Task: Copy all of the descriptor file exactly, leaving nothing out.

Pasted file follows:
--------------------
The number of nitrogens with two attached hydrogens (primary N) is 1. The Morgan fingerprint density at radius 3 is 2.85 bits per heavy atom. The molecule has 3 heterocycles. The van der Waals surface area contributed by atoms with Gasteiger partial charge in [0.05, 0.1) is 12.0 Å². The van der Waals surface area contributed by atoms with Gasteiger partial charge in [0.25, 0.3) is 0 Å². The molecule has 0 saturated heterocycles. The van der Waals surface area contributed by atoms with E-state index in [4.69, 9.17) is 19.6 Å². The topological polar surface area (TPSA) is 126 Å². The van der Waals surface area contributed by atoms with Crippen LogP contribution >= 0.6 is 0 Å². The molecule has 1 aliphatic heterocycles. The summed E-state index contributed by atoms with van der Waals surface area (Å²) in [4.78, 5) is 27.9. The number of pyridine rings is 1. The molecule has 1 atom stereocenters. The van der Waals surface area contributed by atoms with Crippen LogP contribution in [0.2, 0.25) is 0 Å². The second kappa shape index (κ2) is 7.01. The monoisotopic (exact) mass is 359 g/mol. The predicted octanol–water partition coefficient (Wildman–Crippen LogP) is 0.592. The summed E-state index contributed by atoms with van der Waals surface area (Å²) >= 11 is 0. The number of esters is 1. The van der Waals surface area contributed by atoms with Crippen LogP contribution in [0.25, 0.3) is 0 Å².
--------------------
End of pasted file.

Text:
The number of nitrogens with two attached hydrogens (primary N) is 1. The Morgan fingerprint density at radius 3 is 2.85 bits per heavy atom. The molecule has 3 heterocycles. The van der Waals surface area contributed by atoms with Gasteiger partial charge in [0.05, 0.1) is 12.0 Å². The van der Waals surface area contributed by atoms with Gasteiger partial charge in [0.25, 0.3) is 0 Å². The molecule has 0 saturated heterocycles. The van der Waals surface area contributed by atoms with E-state index in [4.69, 9.17) is 19.6 Å². The topological polar surface area (TPSA) is 126 Å². The van der Waals surface area contributed by atoms with Crippen LogP contribution >= 0.6 is 0 Å². The molecule has 1 aliphatic heterocycles. The summed E-state index contributed by atoms with van der Waals surface area (Å²) in [4.78, 5) is 27.9. The number of pyridine rings is 1. The molecule has 1 atom stereocenters. The van der Waals surface area contributed by atoms with Crippen LogP contribution in [0.2, 0.25) is 0 Å². The second kappa shape index (κ2) is 7.01. The monoisotopic (exact) mass is 359 g/mol. The predicted octanol–water partition coefficient (Wildman–Crippen LogP) is 0.592. The summed E-state index contributed by atoms with van der Waals surface area (Å²) >= 11 is 0. The number of esters is 1. The van der Waals surface area contributed by atoms with Crippen LogP contribution in [0.25, 0.3) is 0 Å².